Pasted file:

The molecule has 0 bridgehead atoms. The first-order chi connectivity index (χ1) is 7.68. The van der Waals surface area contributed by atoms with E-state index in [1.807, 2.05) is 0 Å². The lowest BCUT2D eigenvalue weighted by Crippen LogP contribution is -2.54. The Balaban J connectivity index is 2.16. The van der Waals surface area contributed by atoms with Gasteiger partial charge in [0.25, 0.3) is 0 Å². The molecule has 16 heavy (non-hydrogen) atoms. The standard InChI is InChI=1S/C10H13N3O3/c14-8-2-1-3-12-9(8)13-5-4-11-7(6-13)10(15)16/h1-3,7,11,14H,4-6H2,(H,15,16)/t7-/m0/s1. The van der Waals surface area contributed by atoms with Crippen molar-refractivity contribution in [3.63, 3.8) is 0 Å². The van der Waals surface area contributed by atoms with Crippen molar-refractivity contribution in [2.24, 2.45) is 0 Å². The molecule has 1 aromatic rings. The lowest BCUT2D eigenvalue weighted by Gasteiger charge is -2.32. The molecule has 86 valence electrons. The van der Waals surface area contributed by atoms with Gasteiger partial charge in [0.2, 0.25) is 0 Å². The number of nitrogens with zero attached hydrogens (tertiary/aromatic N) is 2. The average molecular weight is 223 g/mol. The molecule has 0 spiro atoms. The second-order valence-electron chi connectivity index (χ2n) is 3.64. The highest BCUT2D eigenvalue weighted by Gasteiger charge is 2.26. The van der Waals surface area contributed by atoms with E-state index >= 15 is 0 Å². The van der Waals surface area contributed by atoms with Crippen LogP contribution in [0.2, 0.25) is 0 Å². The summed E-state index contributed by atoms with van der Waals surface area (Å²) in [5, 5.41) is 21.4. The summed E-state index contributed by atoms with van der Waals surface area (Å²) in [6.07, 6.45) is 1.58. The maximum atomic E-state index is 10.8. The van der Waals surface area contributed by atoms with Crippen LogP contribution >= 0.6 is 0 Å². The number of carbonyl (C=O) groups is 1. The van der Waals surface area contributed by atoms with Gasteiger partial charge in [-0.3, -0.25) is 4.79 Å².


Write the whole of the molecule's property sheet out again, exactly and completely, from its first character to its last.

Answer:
The molecule has 0 bridgehead atoms. The first-order chi connectivity index (χ1) is 7.68. The van der Waals surface area contributed by atoms with E-state index in [1.807, 2.05) is 0 Å². The lowest BCUT2D eigenvalue weighted by Crippen LogP contribution is -2.54. The Balaban J connectivity index is 2.16. The van der Waals surface area contributed by atoms with Gasteiger partial charge in [0.25, 0.3) is 0 Å². The molecule has 16 heavy (non-hydrogen) atoms. The standard InChI is InChI=1S/C10H13N3O3/c14-8-2-1-3-12-9(8)13-5-4-11-7(6-13)10(15)16/h1-3,7,11,14H,4-6H2,(H,15,16)/t7-/m0/s1. The van der Waals surface area contributed by atoms with Crippen molar-refractivity contribution in [3.63, 3.8) is 0 Å². The van der Waals surface area contributed by atoms with Crippen molar-refractivity contribution in [2.24, 2.45) is 0 Å². The molecule has 1 aromatic rings. The lowest BCUT2D eigenvalue weighted by Gasteiger charge is -2.32. The molecule has 86 valence electrons. The van der Waals surface area contributed by atoms with Gasteiger partial charge in [0.2, 0.25) is 0 Å². The number of nitrogens with zero attached hydrogens (tertiary/aromatic N) is 2. The average molecular weight is 223 g/mol. The molecule has 0 spiro atoms. The second-order valence-electron chi connectivity index (χ2n) is 3.64. The highest BCUT2D eigenvalue weighted by Gasteiger charge is 2.26. The van der Waals surface area contributed by atoms with E-state index >= 15 is 0 Å². The van der Waals surface area contributed by atoms with Crippen LogP contribution in [0.2, 0.25) is 0 Å². The summed E-state index contributed by atoms with van der Waals surface area (Å²) in [5, 5.41) is 21.4. The summed E-state index contributed by atoms with van der Waals surface area (Å²) in [6.07, 6.45) is 1.58. The maximum atomic E-state index is 10.8. The van der Waals surface area contributed by atoms with Crippen LogP contribution >= 0.6 is 0 Å². The number of carbonyl (C=O) groups is 1. The van der Waals surface area contributed by atoms with Gasteiger partial charge in [-0.3, -0.25) is 4.79 Å².